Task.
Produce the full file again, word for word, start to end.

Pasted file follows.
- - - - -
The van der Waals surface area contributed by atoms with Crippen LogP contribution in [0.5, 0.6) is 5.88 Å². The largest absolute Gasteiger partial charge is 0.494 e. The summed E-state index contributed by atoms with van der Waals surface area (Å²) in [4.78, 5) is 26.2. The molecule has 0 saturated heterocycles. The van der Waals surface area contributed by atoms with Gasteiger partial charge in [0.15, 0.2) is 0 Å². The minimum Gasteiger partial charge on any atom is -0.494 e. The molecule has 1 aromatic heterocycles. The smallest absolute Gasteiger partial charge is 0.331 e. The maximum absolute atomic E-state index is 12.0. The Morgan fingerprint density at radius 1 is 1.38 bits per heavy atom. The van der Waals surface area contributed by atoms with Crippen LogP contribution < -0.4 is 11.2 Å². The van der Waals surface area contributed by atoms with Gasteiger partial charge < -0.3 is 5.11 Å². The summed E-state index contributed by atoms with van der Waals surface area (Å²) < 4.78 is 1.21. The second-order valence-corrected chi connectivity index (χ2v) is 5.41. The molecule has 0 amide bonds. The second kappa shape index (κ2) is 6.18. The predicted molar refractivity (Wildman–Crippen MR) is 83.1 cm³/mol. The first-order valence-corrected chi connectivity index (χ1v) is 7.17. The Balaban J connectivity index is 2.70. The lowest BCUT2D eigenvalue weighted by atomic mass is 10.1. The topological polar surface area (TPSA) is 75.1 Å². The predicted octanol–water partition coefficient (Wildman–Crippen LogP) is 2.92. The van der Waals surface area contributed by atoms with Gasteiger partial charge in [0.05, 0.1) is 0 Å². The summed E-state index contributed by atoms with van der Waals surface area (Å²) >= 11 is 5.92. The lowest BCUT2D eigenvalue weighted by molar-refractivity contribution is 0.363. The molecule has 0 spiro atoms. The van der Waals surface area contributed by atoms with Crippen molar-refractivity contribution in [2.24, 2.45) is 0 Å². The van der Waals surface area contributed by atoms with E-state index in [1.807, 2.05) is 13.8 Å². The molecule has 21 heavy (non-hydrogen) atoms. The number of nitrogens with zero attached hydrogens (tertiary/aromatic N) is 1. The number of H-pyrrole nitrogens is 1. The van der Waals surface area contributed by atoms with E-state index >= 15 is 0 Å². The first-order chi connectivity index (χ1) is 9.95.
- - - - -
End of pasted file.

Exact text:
The van der Waals surface area contributed by atoms with Crippen LogP contribution in [0.5, 0.6) is 5.88 Å². The largest absolute Gasteiger partial charge is 0.494 e. The summed E-state index contributed by atoms with van der Waals surface area (Å²) in [4.78, 5) is 26.2. The molecule has 0 saturated heterocycles. The van der Waals surface area contributed by atoms with Gasteiger partial charge in [0.15, 0.2) is 0 Å². The minimum Gasteiger partial charge on any atom is -0.494 e. The molecule has 1 aromatic heterocycles. The smallest absolute Gasteiger partial charge is 0.331 e. The maximum absolute atomic E-state index is 12.0. The Morgan fingerprint density at radius 1 is 1.38 bits per heavy atom. The van der Waals surface area contributed by atoms with Crippen LogP contribution < -0.4 is 11.2 Å². The van der Waals surface area contributed by atoms with Gasteiger partial charge < -0.3 is 5.11 Å². The summed E-state index contributed by atoms with van der Waals surface area (Å²) < 4.78 is 1.21. The second-order valence-corrected chi connectivity index (χ2v) is 5.41. The molecule has 0 amide bonds. The second kappa shape index (κ2) is 6.18. The predicted molar refractivity (Wildman–Crippen MR) is 83.1 cm³/mol. The first-order valence-corrected chi connectivity index (χ1v) is 7.17. The Balaban J connectivity index is 2.70. The lowest BCUT2D eigenvalue weighted by atomic mass is 10.1. The topological polar surface area (TPSA) is 75.1 Å². The predicted octanol–water partition coefficient (Wildman–Crippen LogP) is 2.92. The van der Waals surface area contributed by atoms with Gasteiger partial charge in [0.05, 0.1) is 0 Å². The summed E-state index contributed by atoms with van der Waals surface area (Å²) >= 11 is 5.92. The lowest BCUT2D eigenvalue weighted by molar-refractivity contribution is 0.363. The molecule has 0 spiro atoms. The van der Waals surface area contributed by atoms with Crippen molar-refractivity contribution in [2.24, 2.45) is 0 Å². The van der Waals surface area contributed by atoms with E-state index in [1.807, 2.05) is 13.8 Å². The molecule has 21 heavy (non-hydrogen) atoms. The number of nitrogens with zero attached hydrogens (tertiary/aromatic N) is 1. The number of H-pyrrole nitrogens is 1. The van der Waals surface area contributed by atoms with E-state index >= 15 is 0 Å². The first-order chi connectivity index (χ1) is 9.95.